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Volume 21 No. 1
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Forty Under 40: Renie Anderson



League: NFL
Title: SVP, sponsorship and
partnership management
Age: 39
Where born: Morganfield, Ky.
Education: Ole Miss (B.A., journalism)
Career background: Variety of positions, culminating in sales director, at the AFL, 1998-06; NFL: manager, business development, 2006; director, business development, 2007; VP, business development, 2011; SVP, since 2013
Family: Husband, Chris; daughters, Callie (6) and Kate (5)

Favorite app: NFL Mobile (I’m a company woman!).
Favorite way to unwind: Hot yoga.
Guilty pleasure: “The Mindy Project” on Fox.
Worst habit: I check my email every time my phone buzzes. I can’t turn it off. If I see a red light or hear an alarm, I’m on it.
Cause supported: Thumbs Up for Lane Goodwin Childhood Cancer Foundation.
I have a fear of … : Letting down my family and letting down the team; big balancing act.
Most adventurous thing I’ve ever done is … : Bungee jump a few times, but when I lived in New York City, I used to ride my bike everywhere, and that was scarier.
2014 will be a good year if … : We measurably grow our business and the businesses of our partners.

Renie Anderson is one of the most powerful women in sports sponsorship, but some of her sales skills were honed at the most fundamental of levels: selling Girl Scout Cookies in her native Kentucky. So perhaps that’s why among those endorsing Anderson’s sales skills on LinkedIn is one Callie Hamner, aka Granny.

“I could really move some boxes,” recalled Anderson in an interview seven floors above Broadway during the recent New York Super Bowl, where NFL sponsors were activating their rights along Super Bowl Boulevard.

These days, of course, the prices of what Anderson is selling are somewhat higher. The sales and service group she heads has more than 20 employees and, including the media sales group, she is guiding an in-house sales and marketing staff of about 60, serving 26 NFL corporate sponsors. “I love the chase, I love the process, and I love discovering the right business solutions,” Anderson said.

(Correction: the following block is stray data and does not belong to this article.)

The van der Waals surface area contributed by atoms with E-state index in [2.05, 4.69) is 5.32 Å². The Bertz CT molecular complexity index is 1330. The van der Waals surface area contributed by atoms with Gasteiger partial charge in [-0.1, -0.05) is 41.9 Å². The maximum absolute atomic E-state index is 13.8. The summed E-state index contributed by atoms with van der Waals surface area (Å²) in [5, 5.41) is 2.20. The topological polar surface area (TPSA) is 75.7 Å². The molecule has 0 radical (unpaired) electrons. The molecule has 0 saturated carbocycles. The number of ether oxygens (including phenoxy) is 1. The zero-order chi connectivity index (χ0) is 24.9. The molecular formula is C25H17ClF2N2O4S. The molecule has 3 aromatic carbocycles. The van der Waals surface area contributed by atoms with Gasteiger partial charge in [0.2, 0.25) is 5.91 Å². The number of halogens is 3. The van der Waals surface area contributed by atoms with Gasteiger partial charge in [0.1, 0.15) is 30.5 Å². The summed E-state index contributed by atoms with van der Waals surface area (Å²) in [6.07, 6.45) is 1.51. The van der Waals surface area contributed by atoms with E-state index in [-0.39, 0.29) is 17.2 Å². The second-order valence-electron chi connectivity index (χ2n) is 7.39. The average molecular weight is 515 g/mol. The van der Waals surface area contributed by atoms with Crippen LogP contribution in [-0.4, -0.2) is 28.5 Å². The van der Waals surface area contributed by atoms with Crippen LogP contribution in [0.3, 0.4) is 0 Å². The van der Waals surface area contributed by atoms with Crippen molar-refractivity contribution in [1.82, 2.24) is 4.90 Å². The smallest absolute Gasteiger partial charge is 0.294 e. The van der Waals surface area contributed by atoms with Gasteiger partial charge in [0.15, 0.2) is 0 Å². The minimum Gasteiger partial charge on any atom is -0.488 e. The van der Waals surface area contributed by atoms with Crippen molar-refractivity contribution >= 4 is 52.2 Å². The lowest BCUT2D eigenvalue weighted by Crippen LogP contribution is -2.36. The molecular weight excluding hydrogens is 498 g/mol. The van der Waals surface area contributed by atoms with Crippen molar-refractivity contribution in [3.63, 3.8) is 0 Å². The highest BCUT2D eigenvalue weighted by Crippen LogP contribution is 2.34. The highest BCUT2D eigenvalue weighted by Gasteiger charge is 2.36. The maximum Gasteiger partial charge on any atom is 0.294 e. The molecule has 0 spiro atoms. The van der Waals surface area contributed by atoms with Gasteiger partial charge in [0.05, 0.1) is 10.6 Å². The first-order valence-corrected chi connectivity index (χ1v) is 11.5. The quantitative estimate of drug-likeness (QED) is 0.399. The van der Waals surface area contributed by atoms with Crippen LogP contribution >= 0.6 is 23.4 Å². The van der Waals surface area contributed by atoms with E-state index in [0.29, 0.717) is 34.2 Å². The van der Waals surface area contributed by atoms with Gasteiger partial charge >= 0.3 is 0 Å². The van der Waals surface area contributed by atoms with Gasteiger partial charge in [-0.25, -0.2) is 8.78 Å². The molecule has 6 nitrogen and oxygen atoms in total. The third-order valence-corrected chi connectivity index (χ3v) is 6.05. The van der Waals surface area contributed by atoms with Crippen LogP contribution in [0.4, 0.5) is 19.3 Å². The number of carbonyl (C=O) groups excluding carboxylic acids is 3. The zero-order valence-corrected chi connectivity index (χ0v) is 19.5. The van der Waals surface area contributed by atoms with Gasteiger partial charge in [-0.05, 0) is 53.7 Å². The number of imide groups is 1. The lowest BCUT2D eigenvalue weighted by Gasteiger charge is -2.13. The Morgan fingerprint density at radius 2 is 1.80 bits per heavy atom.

“[Renie] has an amazing ability to work collaboratively,” said Brian Rolapp, NFL Media chief operating officer. “Moving forward, our sponsorships are going to look a lot different, and she’s never stuck in the ‘This is the way we’ve always done it’ rut.”

Ask Anderson about being a woman in the boys club of sports sponsorship, and she quickly shrugs off the notion that it’s a handicap. “It’s tougher being a Southerner around here,” she said with a laugh.


SBJ Podcast:
Executive Editor Abraham Madkour and project editor Mark Mensheha talk about the Forty Under 40 selection process and the class of 2014.

And any woman or man would love to attack what’s on Anderson’s plate this NFL offseason. The list includes a push into sideline integration with Surface, selling a presenting sponsorship across the NFL’s opening week of games and complementary pushes into youth marketing, and selling more inventory on the NFL’s well-viewed sidelines.

In a few years, Anderson may get some additional “in-house” sales assistance. “When it comes to selling Girl Scout Cookies, my daughter’s a machine,” she said. “She doesn’t need any help from me.”

— Terry Lefton